Teach "Evolution," Not Darwinian Evolution

Many so-called species can interbreed to produce offspring, so syngameons, or a more accurate term like it, would be better science.

Since many "species" can interbreed, they are obviously not "the base unit for life."

1. It doesn't matter if they can interbreed when they don't.
2. the wild speculation that many species can interbreed is unsupported. There have been no mating programs to establish that 'many' species can interbreed. We merely know of a few select examples.

The species remains the base unit of diversity, whether you like it or not. This is what the scientific community says.
 
"It doesn't matter if they can interbreed when they don't?" I guess I can't help you.

There are many "species" which interbreed, many kinds of birds, camelids, bovines, felines, canines, on and on, I guess I can't help you.
 
What percentage of species can interbreed? Answer: You do not know.

What percentage of species does interbreed in the wild? Answer: 0.0%

The lowest common denominator is often not at the "species" level, it's often at the genus level, and sometimes the family level, so the term species forces delineations of gene pools which are not there, bad science.

In captivity a tiger can breed with a lion. On a genus level the tiger and lion belong to the genus of Panthera. Other members of the panthera genus are the jaguar and leopard. Put a jaguar with a tiger and you get a nice fight but no breeding.
 
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Not really.

conservative estimate states that there are 10 million species.

naming 10 examples that do interbreed will still give a figure lower than 0.0%
 
Thousands of species can interbreed, but Darwinists cling to Origin of the Species because they know that no morphing has occurred between syngameons, say from tree shrew to monkey, so the Darwinists can say that, what is actually just variation within syngameons, is "evolution of species," a cheap, intellectually dishonest ploy, but it's worked so far, this is why the distinction between evolution, per se, and Darwinian evolution (goo morphs to you) should be made, for the sake of sound science.
 
They base their assumptions on a holy book, which they believe on faith, yet they ask for extraordinary evidence of every detail of evolution.
 
I do not make any such distinction, except that Darwin was unaware of the role of DNA and genes.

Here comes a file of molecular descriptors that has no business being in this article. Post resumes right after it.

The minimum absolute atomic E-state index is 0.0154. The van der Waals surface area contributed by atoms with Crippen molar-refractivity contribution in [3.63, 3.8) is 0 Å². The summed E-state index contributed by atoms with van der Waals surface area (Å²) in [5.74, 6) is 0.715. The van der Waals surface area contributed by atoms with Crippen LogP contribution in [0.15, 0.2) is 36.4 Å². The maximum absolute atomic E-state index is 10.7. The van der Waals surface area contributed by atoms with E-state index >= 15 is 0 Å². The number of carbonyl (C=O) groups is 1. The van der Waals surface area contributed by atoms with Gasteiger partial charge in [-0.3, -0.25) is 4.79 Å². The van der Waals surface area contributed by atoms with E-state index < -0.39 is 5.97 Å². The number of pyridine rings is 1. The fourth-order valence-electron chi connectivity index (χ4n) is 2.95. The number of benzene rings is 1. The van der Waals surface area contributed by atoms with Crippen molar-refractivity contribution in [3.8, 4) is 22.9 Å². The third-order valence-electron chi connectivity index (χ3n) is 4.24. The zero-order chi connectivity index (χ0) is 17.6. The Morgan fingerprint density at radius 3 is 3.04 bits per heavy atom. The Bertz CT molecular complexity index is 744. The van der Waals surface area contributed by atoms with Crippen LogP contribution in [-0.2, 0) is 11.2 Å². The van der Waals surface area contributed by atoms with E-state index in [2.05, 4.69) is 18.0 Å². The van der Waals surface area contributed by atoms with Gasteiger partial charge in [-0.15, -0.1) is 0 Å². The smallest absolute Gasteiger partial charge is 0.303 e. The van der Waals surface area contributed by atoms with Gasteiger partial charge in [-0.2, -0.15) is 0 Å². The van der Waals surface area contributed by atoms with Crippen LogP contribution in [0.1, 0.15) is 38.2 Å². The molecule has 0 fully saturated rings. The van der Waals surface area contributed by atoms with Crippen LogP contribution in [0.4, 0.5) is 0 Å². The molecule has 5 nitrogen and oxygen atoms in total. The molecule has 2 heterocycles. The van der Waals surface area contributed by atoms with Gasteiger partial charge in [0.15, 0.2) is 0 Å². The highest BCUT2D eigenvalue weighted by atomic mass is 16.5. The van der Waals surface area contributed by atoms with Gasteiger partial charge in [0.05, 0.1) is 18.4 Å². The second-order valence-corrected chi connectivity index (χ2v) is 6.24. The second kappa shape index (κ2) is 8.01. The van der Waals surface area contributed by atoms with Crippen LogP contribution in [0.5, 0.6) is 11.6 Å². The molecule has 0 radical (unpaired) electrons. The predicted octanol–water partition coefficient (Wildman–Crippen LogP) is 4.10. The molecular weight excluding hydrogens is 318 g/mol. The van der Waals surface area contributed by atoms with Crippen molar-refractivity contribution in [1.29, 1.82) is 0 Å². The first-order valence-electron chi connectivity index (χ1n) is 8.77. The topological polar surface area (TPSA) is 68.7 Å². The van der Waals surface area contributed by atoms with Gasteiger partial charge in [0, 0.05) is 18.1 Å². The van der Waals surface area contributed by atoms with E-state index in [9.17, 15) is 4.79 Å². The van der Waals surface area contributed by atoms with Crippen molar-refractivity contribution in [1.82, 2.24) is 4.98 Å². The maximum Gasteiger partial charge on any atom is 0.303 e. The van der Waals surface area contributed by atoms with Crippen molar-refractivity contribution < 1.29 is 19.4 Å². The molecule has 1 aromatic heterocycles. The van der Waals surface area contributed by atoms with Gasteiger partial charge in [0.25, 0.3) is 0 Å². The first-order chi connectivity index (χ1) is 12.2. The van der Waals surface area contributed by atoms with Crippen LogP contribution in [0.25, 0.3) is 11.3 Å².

I'm serious, explain it's properties. Snails are already relatively sophisticated multicellular animals.
 
The "creationist" web sites are interesting in their own right as a sociological study. Each "creationist" group takes a different view. Apparently, Ice Age is with the "6,000 year's old as Earth's Age" group. Other groups posit the Earth's Age as being young, but not that young. Still other groups posit the Earth's Age as being the same as science shows, roughly 4.5E9 years.

Some are islamic creationist sites, which are interesting when compared with the "fundamental christian" sites. The Jehovah's Witnesses disavow being "creationists", yet posits a "creator" that constantly creates new species over time.

None of them even attempt to detail how the "creation" took place, other than a vague claim that everything suddenly appears.

To counter the arguments for star light taking billions of years to reach Earth, they posit that the stars and galaxies are actually much closer (without actually saying they are less than 6,000 light years away; that in and of itself would present an interesting condundrum if you were to calculate the number of stars in the visible galaxies, and place them in a volume of a sphere only 6,000 light years in radius - cause they don't fit!).

Every turn of a difficulty with their "theory" can only be met with the argument that it is "miraculous". What's really a miracle is that they work so hard at it, in the face of a mountain of facts against them.

Oh well, I guess that none of them believe that the purpose of the Creation is to investigate the creation logically.
 
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Gravitational time dilation caused the apparent great age of the stars, and of course, the Big Bang theory confirms this, when the Big Bangers admit that their model requires a bounded universe.
 
Obviously Ice Age doesn't want to calculate the number of stars in the visible Universe (Billions of stars per galaxy, times billions of galaxies visible), and place them inside of a 6,000 light-year radius sphere (which is what one would have to do to assert that the light is no older than 6,000 years), to estimate their separation. Let's do it for him. That is a volume of roughly 10^12 cubic light-years. Let's down-size the visible universe to one billion stars/galaxy X one billion galaxies = 10^18 stars, or a concentration of one million stars per cubic light-year. That is, the stars would all be about 1/100 th of a light year apart, on average, and we'd be cookin!
 
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